Many teachers believe that this culture is not only hindering their ability to simply teach, it is in danger of, in the words of children’s author, Sue Palmer, ‘damaging our children’. Teachers are combating this by prioritising the pupils needs over their own, taking more and more work back home with them. This closely concurs with the NUT stating that, ‘teachers are subjected to excessive workloads and working hours which are often exacerbated by a surfeit of government ‘initiatives’.’
 

The Truth Behind Teaching Tired Teacher

Topics, Target and Conceptualisation

Mark Thomson*, a northwest head teacher commented:

‘My concerns centre on the current obsession with test results which have the potential to classify children as 'below national standard' at the age of 7 and 11. Tests have led to a very narrow curriculum with schools focusing almost exclusively on these as they need to perform well to satisfy the demands of Ofsted. High standards are very important, but a narrow focus that only rewards those who do well in some subjects does not guarantee this.’

As a consequence, the demands on head teachers and teachers are ever increasing. Staff are feeling that whatever they do, it is never enough and job satisfaction is probably lower than it has been for a long time. Talented staff are being scared away from the profession and a recruitment crisis for quality teachers and school leaders is inevitable.’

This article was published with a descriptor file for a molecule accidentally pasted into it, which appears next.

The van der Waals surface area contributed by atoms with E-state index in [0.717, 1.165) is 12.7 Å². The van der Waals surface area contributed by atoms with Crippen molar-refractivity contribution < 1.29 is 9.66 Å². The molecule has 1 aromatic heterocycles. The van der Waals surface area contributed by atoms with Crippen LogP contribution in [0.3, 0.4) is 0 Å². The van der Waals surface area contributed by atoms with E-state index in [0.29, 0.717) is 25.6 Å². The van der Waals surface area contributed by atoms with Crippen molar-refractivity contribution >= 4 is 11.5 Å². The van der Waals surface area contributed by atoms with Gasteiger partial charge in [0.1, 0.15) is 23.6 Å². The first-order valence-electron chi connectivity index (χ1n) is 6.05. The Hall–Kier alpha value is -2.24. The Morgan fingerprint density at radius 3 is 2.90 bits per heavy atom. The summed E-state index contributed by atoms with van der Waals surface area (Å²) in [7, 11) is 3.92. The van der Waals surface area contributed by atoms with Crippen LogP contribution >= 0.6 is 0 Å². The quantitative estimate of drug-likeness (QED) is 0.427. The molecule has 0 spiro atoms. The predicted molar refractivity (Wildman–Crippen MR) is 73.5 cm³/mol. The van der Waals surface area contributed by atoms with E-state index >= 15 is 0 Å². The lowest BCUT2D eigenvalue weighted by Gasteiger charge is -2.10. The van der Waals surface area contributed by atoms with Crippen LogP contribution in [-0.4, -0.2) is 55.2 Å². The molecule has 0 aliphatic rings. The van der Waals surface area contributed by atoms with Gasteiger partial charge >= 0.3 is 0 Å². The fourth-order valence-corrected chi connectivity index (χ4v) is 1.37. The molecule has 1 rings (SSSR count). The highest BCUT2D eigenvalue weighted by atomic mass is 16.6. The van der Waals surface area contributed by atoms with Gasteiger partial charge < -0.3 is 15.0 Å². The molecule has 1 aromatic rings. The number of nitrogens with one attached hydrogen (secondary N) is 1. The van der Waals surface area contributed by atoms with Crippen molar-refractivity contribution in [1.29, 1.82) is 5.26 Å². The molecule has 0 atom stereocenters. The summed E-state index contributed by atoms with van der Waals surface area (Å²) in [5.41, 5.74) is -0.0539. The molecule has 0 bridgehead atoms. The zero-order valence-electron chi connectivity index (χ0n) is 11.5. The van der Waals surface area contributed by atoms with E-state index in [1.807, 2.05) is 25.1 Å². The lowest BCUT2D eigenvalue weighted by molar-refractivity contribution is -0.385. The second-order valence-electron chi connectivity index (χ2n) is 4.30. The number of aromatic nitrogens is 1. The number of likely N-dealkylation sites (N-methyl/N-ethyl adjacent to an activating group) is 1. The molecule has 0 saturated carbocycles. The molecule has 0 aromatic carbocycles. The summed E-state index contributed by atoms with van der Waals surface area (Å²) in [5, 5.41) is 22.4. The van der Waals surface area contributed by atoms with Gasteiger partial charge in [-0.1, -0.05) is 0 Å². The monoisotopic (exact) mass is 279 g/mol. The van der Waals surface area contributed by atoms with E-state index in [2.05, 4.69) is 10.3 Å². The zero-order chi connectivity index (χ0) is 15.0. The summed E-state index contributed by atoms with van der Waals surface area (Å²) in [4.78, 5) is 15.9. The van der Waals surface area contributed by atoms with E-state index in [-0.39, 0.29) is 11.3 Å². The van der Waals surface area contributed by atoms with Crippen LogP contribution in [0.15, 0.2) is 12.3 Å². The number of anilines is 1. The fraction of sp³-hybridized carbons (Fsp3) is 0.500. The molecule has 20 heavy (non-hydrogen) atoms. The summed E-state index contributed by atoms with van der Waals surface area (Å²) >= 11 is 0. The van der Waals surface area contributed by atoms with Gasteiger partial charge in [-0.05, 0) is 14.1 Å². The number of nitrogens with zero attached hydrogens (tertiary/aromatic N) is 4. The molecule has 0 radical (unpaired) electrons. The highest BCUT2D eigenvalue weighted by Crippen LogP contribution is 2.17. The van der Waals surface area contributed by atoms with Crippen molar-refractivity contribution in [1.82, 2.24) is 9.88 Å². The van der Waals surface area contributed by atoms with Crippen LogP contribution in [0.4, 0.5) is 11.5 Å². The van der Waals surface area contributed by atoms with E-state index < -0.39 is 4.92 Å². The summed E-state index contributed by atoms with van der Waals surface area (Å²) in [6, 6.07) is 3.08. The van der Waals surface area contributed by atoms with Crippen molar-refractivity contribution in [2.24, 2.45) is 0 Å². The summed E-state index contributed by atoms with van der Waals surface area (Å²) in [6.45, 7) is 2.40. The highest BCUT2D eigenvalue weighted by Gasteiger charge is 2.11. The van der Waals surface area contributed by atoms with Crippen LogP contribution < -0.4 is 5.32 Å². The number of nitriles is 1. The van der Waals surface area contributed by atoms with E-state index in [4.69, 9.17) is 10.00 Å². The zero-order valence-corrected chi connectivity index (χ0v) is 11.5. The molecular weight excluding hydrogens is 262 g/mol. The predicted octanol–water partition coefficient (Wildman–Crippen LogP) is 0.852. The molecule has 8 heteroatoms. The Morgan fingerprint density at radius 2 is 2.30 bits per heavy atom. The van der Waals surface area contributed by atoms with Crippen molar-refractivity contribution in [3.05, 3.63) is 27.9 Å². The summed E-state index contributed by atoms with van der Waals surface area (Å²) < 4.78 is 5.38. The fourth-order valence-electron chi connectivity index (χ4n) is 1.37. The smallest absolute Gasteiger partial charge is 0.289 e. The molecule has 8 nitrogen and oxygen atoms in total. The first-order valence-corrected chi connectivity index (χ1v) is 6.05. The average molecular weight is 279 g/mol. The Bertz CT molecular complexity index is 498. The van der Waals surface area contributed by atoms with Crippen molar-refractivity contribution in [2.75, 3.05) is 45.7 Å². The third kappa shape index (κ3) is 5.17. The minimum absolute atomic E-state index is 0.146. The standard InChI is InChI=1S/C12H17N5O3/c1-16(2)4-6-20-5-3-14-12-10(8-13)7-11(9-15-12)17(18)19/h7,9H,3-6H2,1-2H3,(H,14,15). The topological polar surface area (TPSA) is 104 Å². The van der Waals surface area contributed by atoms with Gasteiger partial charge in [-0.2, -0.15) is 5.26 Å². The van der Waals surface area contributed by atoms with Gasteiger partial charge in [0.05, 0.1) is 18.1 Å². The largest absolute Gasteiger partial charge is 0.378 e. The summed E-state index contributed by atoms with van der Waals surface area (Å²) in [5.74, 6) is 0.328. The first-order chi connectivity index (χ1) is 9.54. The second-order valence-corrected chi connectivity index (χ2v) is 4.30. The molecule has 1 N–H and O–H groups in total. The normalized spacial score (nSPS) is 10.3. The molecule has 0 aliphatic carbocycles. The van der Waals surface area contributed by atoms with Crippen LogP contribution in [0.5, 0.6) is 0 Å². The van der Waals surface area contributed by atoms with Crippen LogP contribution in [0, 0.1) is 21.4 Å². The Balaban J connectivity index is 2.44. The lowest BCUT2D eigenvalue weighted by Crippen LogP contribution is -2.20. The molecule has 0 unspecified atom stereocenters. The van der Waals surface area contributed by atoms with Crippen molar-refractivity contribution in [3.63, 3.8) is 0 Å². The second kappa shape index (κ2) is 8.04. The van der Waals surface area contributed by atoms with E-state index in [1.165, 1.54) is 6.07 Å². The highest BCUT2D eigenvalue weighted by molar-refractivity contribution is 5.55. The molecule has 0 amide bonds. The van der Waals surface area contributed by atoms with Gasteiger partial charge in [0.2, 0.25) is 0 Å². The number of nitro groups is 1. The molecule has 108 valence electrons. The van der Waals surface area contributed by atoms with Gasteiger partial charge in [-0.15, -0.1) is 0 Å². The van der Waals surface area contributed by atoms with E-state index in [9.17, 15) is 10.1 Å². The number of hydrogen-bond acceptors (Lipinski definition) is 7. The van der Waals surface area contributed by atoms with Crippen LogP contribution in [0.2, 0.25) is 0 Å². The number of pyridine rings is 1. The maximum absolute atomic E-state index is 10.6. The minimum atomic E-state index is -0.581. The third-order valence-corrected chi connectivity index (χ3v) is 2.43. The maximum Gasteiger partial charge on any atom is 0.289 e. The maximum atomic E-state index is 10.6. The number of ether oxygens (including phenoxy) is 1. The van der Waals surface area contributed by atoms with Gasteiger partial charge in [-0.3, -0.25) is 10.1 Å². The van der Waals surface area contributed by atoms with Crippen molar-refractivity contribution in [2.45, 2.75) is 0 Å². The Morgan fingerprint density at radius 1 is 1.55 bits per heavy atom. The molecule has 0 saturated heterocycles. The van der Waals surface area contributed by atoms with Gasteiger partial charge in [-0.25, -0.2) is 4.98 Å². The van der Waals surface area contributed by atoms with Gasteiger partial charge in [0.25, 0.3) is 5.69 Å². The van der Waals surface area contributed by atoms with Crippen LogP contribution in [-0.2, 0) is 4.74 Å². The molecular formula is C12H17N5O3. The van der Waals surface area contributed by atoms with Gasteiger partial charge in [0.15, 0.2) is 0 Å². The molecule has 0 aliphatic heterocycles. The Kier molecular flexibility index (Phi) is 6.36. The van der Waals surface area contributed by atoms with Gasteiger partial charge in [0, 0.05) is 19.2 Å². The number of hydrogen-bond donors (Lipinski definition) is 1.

A Report by Incomes Data Research, commissioned by the NASUWT, confirms that teaching ‘appears relatively unattractive in terms of earnings when compared to other graduate occupations.’


So who makes these unrealistic targets and why are they made?


The targets are designed to highlight to teachers if children are falling by the wayside in their learning. It also acts as a goal for both the mentor and student. However, it is not always the teacher who sets the target. As noted by southwarkgov.uk, ‘Targets can be informed by sources such as Fischer Family Trust estimates of attainment or from average progress projections from the previous national curriculum teacher assessments and key stage tests.’ The targets calculated can act as a burden to both the pupil and teacher if they prove to be unrealistic.
The Secret Teacher, a contributor to the Guardian observed, ‘Some excellent, talented, charismatic teachers just disappeared. I remember one colleague was observed and “dropped in” on 30 times in one term after their results didn’t meet impossible targets. Who can endure that for long? I know of teachers who have given up and resigned in July, quite exhausted by this process of performance management, only for their results to be among the best in a department when published in August. Monitoring and managing performance is not always a precise science.’


Ofsted and school inspections